This is until we get to the topic of range. The rolling resistance of a gravel bike means that to ride at the same speed as the e-road bike an e-gravel bike uses more power which therefore drains the battery quicker. If you are a fan of an all-day epic ride, the road bike will make more efficient use of the battery's capacity.

How are the e-bikes configured differently?

Much like with traditional road and gravel bikes, their electric counterparts differ on a fundamental level based on their intended use. The gravel bike is designed for use on unpaved surfaces as the priority. With this in mind, a one-by system is paired with a wide-ratio cassette.

By using this system, chain retention can be greatly improved with the use of a narrow-wide chainring. The wide ratio cassette allows for a range of gears to tackle technical climbs through to fast and flowy descents. This does mean that the jumps between each gear can be sizeable and could have you relying on the motor for support when you can’t find the right gear for your cadence.

The road bike on the other hand uses a double chainring configuration to give a range of gears with smaller steps between them. This means that its easiest gear isn’t quite as capable, however, the road bike’s intended use means it will typically travel faster across roads than the gravel bike.

Geometry can also be something that differs between gravel and road bikes. The BMCs used by Ollie and Alex use identical geometry but other brands do separate the road and gravel bikes with changes to the layout of the frame.

Gravel bikes tend to have a higher front end and a shorter reach to give the rider more control on looser surfaces. They also have a longer wheelbase and a slacker head angle, which can make the steering feel unresponsive and lazy but is ideal on steeper technical sections of gravel where confidence is key.

How much do our e-bikes weigh?

Regardless of whether you choose an e-road or e-gravel bike, they will both be considerably heavier than an equivalent analogue bike. The motor, battery and reinforcements to the frame all add up. The BMCs Alex and Ollie are riding are considered lightweight in the e-bike world at 13kg for the gravel bike and 12.6kg for the road bike.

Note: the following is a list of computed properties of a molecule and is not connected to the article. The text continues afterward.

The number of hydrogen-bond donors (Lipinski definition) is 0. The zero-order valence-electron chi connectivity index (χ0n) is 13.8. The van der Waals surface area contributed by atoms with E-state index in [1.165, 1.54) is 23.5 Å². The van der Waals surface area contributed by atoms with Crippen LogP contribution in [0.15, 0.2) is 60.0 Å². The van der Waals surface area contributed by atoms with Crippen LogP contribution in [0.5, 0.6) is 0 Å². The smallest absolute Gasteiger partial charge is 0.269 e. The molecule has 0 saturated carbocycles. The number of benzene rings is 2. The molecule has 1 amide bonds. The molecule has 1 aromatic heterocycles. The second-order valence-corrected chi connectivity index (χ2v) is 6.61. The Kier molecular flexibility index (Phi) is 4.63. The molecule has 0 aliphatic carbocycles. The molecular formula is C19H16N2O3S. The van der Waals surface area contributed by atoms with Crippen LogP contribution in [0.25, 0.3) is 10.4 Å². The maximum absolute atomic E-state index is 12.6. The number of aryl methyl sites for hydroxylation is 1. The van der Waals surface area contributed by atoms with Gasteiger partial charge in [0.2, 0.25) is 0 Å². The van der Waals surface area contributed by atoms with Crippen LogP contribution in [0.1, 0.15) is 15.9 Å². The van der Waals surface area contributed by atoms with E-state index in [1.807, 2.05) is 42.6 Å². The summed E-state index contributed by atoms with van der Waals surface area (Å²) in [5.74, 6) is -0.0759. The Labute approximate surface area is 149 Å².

Obviously, the weight of the bike will vary depending on build and budget but you will see a slight penalty for the gravel bike due to the larger tyres and the needs for a slightly burlier frame.

How will my range vary on each bike?

Range is open to a myriad of factors including, road surfaces, weather conditions, rider weight and the level of assistance being used. As a general rule, an e-road bike will offer greater range than an e-gravel bike as they are simply more efficient machines. The skinnier tyres and the more aerodynamic riding position all help give the road bike greater range over the gravel bike.

Which should you go for?

This is only something you can answer depending on what you want from your e-bike. If you like the responsive feel of a road bike with tight geometry and only ever plan to ride on the roads then you will get better range from an e-road bike.

Opting for an e-gravel bike does open up an additional realm of riding with the motor negating a lot of the traditional downsides of using a gravel bike on the road. If you are looking to tackle some big rides the added resistance and reduced range could be something to consider.

Which would you go for? Let us know in the comments section and make sure to check out even more of our e-bike content.